As the U.S. Army prepares to stay dominant in the future battlefield, it requires a transformation of ground combat vehicles. The fast-changing pace of warfare requires vehicles that can keep pace with new platforms and technology advancements. From manned to unmanned vehicles, the next generation of vehicles equipped with the most advanced technologies will allow ground forces to engage in “close combat and deliver lethality during the execution of combined arms maneuvers,” according to an Army statement, surrounding its request for proposals this past Spring.
The Next Generation Combat Vehicle (NGCV) is one of the Cross Functional Teams (CFTs) for the Army Futures Command, and developments in this area are sure to be a topic of focus at the upcoming AUSA 2019 conference and exhibition in Washington D.C., in mid-October.
One key component of the NGCV is the communications system. These vehicles will require the ability to communicate between air and ground in highly contested environments, requiring technology that will provide soldiers with real-time situational awareness. We recently sat down with Collins Aerospace who is supporting the U.S. Army with many communications needs, from mounted PNT systems, to software-defined manpack radios, to FASTAK gateways and more, for their insights on the importance of secure and reliable communications in today’s multi-domain battlespace.
TMB Editors: As we know, the battlefield is increasingly networked. What needs will the manned combat vehicles require to communicate and guarantee secure Position, Navigation, and Timing (PNT)?
NGCV will be expected to operate in an extremely contested battlespace where the use of the RF spectrum will be challenged by sophisticated enemy threats. The ability of NGCV to operate in that environment is a key to its ability to support mission accomplishment. The systems supplied with and integrated into NCGV must be able to operate despite enemy attempts to interfere. Capabilities such as spectrum aware radios with an automated PACE function and PNT solutions that fuse together extremely robust GPS anti-jam capabilities with multiple other PNT sensors are going to be table stakes needs for NGCV. Similarly, the NGCV will include extremely important capabilities such as kinetic protection systems with laser warning/protection receivers that defend against enemy missiles.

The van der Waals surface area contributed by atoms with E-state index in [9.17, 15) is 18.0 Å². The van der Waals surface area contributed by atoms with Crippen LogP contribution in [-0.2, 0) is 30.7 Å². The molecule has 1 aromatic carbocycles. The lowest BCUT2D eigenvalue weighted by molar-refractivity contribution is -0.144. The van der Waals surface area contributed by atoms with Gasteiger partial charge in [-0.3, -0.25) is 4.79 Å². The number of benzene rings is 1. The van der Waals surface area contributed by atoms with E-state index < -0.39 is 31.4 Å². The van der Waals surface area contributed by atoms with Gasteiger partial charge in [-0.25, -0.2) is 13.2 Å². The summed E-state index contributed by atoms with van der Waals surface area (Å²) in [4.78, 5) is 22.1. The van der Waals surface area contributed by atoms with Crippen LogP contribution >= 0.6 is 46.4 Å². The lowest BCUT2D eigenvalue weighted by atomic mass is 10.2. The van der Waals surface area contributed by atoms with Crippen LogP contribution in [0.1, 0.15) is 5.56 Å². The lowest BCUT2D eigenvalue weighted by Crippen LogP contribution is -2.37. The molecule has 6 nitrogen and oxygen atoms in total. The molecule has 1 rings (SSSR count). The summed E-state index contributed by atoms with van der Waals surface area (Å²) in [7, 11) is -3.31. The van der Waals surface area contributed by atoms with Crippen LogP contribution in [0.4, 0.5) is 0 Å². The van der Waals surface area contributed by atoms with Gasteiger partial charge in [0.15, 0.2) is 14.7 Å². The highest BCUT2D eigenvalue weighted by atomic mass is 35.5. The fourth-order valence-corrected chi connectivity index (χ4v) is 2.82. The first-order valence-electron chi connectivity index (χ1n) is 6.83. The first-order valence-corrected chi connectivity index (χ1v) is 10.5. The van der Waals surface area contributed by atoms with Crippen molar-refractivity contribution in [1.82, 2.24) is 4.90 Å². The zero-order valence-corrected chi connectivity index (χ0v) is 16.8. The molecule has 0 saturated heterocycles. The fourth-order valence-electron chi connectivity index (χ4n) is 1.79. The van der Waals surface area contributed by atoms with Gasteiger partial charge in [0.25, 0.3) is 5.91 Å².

TMB Editors: How is Collins partnering with others to ensure these initiatives provide the right kinds of solutions? What is unique about those solutions?
Collins Aerospace has invested significantly in solutions that meet the demands of the modern battlefield. We anticipated the need to operate in a contested environment years ago and targeted our investments and our partnership efforts with the Army and other agencies to develop capabilities to address these requirements. One such example is the development of our solution for the Army’s Mounted Assured PNT System (MAPS) Program. Our recent selection as the developer of the MAPS solutions reflects the investment we’ve made over many years to pursue capabilities that will support NGCV’s operation in a contested battlespace.
TMB Editors: The Next Generation Combat Vehicle CFT has also made Maneuver Robotics and Autonomous Systems an area of continued effort. What special needs, beyond or instead of those required of manned vehicles, do you anticipate those platforms having?
The implementation of Autonomous Systems and Artificial Intelligence is an area that we believe will be critical to the success of NGCV. The interface between UGV/UASs and NGCV will be a key capability. Much of that interaction will need to be relatively “hands-off” from the perspective of the NGCV crew, thus driving a significant increase in the use of AI to handle tasks autonomously. We believe that more and more we will see “human on the loop” operations as the norm instead of “human in the loop” operations.
TMB Editors: What experience does Collins have enabling that kind of networking?
Collins has been providing solutions that automate vehicle functions to many different degrees, from full-mission pilotless capability to commercial autopilot functionality for years. As early as 2011, we were working with DARPA to stress test our autonomous technology, and we demonstrated that we could land aircraft autonomously even with heavy simulated battle damage and in-flight failure.
Moreover, we’ve been thinking about how manned and unmanned vehicles will interact and work together for a long time and are have long advocated for safe and secure integration of airborne manned/unmanned system, so we can bring that same thought leadership to the ground as well.
Want to learn more about Collins Aerospace efforts to support NGCV? Read more about its selection as the MAPS Gen II provider here.